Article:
While the drop in corn prices is helping companies that depend on grain for animal feed, it could lead to higher prices in grocery stores, Newman and Dreibus write. It also "is expected to cut sharply into overall incomes in the U.S. Farm Belt because corn is the country's largest crop, grown on 350,000 farms and yielding about $60 billion in farmers' revenue last year. Now 57 percent off its record high in 2012, corn is trading well below the $4-a-bushel threshold generally required for farmers to earn profits. That means many growers this year likely will fail to cover their costs for the first time since 2006, according to agricultural economists."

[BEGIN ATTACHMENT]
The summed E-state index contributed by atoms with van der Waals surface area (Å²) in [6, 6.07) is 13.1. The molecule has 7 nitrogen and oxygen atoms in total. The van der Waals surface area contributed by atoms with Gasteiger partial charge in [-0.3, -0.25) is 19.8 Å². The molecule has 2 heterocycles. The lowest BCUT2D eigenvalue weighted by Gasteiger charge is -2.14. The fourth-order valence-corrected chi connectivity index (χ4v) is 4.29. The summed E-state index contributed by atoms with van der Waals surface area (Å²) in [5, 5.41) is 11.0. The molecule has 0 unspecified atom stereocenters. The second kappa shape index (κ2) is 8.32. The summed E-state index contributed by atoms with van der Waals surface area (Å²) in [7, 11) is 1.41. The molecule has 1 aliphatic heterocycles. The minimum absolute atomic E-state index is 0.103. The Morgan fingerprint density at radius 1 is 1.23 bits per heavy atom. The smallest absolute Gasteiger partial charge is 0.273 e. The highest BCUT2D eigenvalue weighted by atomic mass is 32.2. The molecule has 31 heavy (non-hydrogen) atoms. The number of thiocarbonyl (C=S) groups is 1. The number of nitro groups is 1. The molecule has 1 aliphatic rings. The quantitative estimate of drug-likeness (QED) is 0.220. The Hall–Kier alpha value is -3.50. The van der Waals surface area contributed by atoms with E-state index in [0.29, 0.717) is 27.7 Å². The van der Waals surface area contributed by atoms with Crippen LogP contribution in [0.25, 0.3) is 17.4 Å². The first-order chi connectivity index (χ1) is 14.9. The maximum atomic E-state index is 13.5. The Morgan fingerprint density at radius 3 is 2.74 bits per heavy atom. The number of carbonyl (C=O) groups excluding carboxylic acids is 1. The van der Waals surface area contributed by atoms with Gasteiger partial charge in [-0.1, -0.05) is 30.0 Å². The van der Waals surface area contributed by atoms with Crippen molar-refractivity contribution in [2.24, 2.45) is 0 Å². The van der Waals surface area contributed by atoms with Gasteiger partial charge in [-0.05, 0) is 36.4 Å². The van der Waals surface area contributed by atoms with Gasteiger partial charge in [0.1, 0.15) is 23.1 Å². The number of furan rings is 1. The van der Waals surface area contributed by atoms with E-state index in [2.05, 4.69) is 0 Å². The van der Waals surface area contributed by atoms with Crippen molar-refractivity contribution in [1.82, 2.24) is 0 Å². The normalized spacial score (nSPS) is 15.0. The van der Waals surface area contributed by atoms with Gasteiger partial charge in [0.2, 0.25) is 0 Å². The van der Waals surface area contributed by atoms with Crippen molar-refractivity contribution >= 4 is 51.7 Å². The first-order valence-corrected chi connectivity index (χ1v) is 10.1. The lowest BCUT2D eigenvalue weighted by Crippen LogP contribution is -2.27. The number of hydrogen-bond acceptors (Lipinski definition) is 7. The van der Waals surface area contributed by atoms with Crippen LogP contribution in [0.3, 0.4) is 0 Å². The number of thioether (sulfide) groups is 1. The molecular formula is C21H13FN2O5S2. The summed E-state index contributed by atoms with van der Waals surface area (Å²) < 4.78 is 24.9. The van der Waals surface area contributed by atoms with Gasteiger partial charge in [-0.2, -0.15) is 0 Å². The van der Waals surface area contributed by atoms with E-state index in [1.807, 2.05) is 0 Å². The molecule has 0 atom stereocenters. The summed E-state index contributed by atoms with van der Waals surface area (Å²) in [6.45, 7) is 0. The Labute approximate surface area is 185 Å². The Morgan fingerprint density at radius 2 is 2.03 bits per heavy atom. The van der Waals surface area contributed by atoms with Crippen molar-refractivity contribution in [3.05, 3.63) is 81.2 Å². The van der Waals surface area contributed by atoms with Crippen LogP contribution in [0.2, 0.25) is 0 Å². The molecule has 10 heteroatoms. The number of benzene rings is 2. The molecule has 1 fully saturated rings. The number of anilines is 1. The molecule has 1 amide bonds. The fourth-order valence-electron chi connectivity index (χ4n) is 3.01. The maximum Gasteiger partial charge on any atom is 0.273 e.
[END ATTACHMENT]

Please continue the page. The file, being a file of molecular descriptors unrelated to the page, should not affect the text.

Analysts say that corn and soybean prices could rebound somewhat if dry weather hits the Midwest late in the growing season, Newman and Dreibus write. "But if favorable weather continues, corn futures could fall to $3.25 a bushel, estimates Mark Schultz, an analyst with brokerage Northstar Commodity in Minneapolis. He told the Journal that if that happens, "This market will be in the doldrums this year and also into next year." (Read more) (WSJ graphic)
report for the Journal. Prices fell 3 percent to 66.05 cents a pound, "the lowest settlement for the most-actively traded contract since Oct. 13, 2009. It was the largest one-day drop since June 18."